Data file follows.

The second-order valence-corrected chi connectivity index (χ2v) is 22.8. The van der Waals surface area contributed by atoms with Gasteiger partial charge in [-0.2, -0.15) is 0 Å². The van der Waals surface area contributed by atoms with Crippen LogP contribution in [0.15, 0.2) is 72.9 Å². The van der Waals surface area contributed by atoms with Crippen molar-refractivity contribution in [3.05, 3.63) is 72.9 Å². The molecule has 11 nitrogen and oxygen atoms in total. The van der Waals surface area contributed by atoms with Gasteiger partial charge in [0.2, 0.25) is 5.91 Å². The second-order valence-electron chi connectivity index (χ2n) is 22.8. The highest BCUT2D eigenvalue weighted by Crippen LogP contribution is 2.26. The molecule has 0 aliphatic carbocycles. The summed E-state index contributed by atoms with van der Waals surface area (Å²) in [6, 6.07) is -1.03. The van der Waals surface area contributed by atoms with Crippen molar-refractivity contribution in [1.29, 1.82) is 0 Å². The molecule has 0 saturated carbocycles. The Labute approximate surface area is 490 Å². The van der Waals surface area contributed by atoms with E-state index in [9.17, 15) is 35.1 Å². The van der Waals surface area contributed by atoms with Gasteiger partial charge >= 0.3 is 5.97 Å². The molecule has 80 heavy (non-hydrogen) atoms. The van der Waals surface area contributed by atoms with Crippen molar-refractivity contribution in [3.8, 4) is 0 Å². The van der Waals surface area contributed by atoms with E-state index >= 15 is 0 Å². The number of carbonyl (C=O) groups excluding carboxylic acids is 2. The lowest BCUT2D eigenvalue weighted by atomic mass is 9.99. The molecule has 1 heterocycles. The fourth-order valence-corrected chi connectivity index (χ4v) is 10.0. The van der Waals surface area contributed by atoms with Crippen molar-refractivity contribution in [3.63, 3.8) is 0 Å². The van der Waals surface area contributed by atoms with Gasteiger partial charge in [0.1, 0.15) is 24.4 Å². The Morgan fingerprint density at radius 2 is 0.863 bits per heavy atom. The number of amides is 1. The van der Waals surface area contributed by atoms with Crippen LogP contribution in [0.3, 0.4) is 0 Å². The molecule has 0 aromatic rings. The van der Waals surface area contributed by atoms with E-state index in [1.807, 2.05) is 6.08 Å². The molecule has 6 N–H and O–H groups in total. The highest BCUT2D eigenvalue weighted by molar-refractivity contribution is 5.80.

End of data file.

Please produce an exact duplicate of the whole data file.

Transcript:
The second-order valence-corrected chi connectivity index (χ2v) is 22.8. The van der Waals surface area contributed by atoms with Gasteiger partial charge in [-0.2, -0.15) is 0 Å². The van der Waals surface area contributed by atoms with Crippen LogP contribution in [0.15, 0.2) is 72.9 Å². The van der Waals surface area contributed by atoms with Crippen molar-refractivity contribution in [3.05, 3.63) is 72.9 Å². The molecule has 11 nitrogen and oxygen atoms in total. The van der Waals surface area contributed by atoms with Gasteiger partial charge in [0.2, 0.25) is 5.91 Å². The second-order valence-electron chi connectivity index (χ2n) is 22.8. The highest BCUT2D eigenvalue weighted by Crippen LogP contribution is 2.26. The molecule has 0 aliphatic carbocycles. The summed E-state index contributed by atoms with van der Waals surface area (Å²) in [6, 6.07) is -1.03. The van der Waals surface area contributed by atoms with Crippen molar-refractivity contribution in [1.29, 1.82) is 0 Å². The molecule has 0 saturated carbocycles. The Labute approximate surface area is 490 Å². The van der Waals surface area contributed by atoms with E-state index in [9.17, 15) is 35.1 Å². The van der Waals surface area contributed by atoms with Gasteiger partial charge >= 0.3 is 5.97 Å². The molecule has 80 heavy (non-hydrogen) atoms. The van der Waals surface area contributed by atoms with Crippen molar-refractivity contribution in [3.8, 4) is 0 Å². The van der Waals surface area contributed by atoms with E-state index >= 15 is 0 Å². The number of carbonyl (C=O) groups excluding carboxylic acids is 2. The lowest BCUT2D eigenvalue weighted by atomic mass is 9.99. The molecule has 1 heterocycles. The fourth-order valence-corrected chi connectivity index (χ4v) is 10.0. The van der Waals surface area contributed by atoms with Crippen molar-refractivity contribution in [3.63, 3.8) is 0 Å². The van der Waals surface area contributed by atoms with Gasteiger partial charge in [0.1, 0.15) is 24.4 Å². The Morgan fingerprint density at radius 2 is 0.863 bits per heavy atom. The number of amides is 1. The van der Waals surface area contributed by atoms with Crippen LogP contribution in [0.3, 0.4) is 0 Å². The molecule has 0 aromatic rings. The van der Waals surface area contributed by atoms with E-state index in [1.807, 2.05) is 6.08 Å². The molecule has 6 N–H and O–H groups in total. The highest BCUT2D eigenvalue weighted by molar-refractivity contribution is 5.80.